The real turning (back) point for Skoda came with the introduction of the rear-engined 1000MB in 1964.
While the world was turning to Issigonis-inspired front wheel drive technology, Skoda turned back the pages of automotive design to create a rear-engined car with swing axle suspension. This was the dead-hand of Communism. Not only was it old-fashioned, but it was ugly and it was dangerous. The handling was abominable at anything above walking pace.
However some body styles became collectible despite the technical shortcomings.
Oddly, despite everything seeming to be against them, these rear-engined Skoda were rallied with some success, in classes — they were never outright contenders.
In 1987 Skoda moved into the modern world with the front wheel drive Favorit, but by now, factory representation in New Zealand barely existed and very few were ever sold here. Really though, the cars were quite old-fashioned and technically challenged.
Since the takeover by VW, Skoda has entered a new period in its history. At first it was generally accepted that Skoda relied so heavily on VW input, they were almost VWs with different badges. But today Skoda is as independent as any brand in the VW group and no longer is the marque regarded as entry level, but in New Zealand it’s being pitched with a slight whiff of exclusivity about the name.
After attending the 2007 A1GP race meeting at Brno in the Czech Republic I headed off to visit the town where the Skoda factory and museum is located. The museum is extensive and is jam-packed with cars, not only from Skoda’s glory days, but heaps of other intriguing European cars as well. I spent a day there and could have gone back the next day for more, but I wanted to go across the country to the Tatra museum.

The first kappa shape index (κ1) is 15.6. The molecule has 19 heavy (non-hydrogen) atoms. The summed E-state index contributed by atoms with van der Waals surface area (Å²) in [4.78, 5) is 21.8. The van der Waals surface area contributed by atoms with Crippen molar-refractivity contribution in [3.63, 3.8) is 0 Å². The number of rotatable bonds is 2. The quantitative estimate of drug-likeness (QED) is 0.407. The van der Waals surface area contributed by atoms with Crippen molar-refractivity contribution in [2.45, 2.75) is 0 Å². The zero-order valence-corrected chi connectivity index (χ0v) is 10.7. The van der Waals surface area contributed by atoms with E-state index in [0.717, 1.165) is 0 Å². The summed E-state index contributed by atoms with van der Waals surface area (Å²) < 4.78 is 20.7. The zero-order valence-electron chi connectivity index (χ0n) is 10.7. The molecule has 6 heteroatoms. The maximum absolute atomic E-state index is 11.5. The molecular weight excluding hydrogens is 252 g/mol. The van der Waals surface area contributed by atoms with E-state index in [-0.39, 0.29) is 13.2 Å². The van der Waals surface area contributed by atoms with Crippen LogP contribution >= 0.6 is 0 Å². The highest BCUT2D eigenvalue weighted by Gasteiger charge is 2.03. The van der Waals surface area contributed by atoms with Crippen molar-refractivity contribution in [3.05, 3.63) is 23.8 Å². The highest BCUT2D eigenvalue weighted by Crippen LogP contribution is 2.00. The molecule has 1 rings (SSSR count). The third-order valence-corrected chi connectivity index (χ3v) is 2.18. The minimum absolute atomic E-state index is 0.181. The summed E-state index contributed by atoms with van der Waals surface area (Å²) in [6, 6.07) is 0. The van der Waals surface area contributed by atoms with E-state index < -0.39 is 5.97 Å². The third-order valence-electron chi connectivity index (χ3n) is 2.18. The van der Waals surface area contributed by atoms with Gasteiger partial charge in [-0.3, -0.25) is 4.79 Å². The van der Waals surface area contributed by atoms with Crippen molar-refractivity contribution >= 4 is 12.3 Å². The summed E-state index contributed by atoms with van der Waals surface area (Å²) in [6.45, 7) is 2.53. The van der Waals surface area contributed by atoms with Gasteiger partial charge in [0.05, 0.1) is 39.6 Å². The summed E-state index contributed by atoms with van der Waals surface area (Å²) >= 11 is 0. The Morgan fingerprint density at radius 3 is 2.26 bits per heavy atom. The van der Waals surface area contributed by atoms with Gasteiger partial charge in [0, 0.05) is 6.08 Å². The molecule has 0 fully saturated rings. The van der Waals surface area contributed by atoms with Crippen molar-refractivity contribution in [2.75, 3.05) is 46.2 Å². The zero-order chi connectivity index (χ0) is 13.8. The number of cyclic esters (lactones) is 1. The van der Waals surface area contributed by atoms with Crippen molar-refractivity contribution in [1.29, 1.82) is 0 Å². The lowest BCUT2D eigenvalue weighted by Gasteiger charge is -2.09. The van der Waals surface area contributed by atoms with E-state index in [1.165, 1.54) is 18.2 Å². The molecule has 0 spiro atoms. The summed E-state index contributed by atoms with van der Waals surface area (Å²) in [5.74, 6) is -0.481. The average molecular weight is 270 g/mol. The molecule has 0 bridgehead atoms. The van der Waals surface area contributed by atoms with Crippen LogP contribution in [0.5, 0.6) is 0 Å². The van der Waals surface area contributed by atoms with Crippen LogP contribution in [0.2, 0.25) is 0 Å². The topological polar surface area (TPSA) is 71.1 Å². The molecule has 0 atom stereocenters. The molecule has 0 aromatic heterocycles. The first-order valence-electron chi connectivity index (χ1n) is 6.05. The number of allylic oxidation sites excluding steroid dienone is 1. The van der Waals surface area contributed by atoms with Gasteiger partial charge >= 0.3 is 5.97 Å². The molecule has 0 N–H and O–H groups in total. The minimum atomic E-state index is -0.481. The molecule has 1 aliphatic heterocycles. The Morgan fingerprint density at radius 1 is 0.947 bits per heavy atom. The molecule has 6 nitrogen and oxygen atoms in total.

Getting from Germany to Prague, Brno and on to the Skoda town was not difficult — there is a limited network of motorways which, in English, becomes “speedway” when translated from the Czech!
Even though it was a relatively short trip from the Skoda museum to the Tatra museum, it was a journey on secondary roads that were jammed by tractors and other agricultural machinery. The result was a journey that I thought would take three hours, ended up taking eight and the museum was closed when we got there!
I am not what you would ever call a Skoda enthusiast, but I have always understood the history and that they produced fine cars with the exception of the rear-engined cars of the sixties, seventies and eighties.
When I moved from Auckland to Oamaru, much of my “collection” was disposed of. A “needs-restoration” Sunbeam Talbot 90 was sold, a Hillman Avenger was sent to China via the crusher, my Rover 3500S was sold, as were my BMWs — a 2002 and a 525e. That left us with a 2007 Daihatsu Charade, the last NZ-new MGTF to be sold here and the 2008 Nissan Pathfinder. Now established in Oamaru, I am, cautiously looking at extending the fleet again. I have bought a one-owner, 1986 Toyota Corolla sedan and now Gisborne-based mate Sam Lyle is giving me a Skoda 440 Spartac.
This is the model that replaced the 1200 that I had seen as a 14 year old kid in Dunedin and while it’s not a highly regarded car in New Zealand, European collectors regard it as one of the best-looking cars from Europe in the fifties. It’s two-door and is nicely proportioned with elegant lines. The frontal treatment is a little heavy-handed with secondary grilles seemly slashed into the bonnet above the main grille.
Sam’s had the car for a while. It’s a one family owner car, that’s been brush painted and the chrome’s gone rusty, but Sam says the body is straight and rust free, the interior is almost unmarked and it did go well. It needs some work — brakes mainly. But one of these days I’ll go up to Gisborne, see Sam and his wife Lynn and head back with my first Skoda. When I do, I will also update an earlier story I wrote on Sam. He’s a remarkable bloke who is an automotive artist, who has created some wonderful cars in a busy and full life.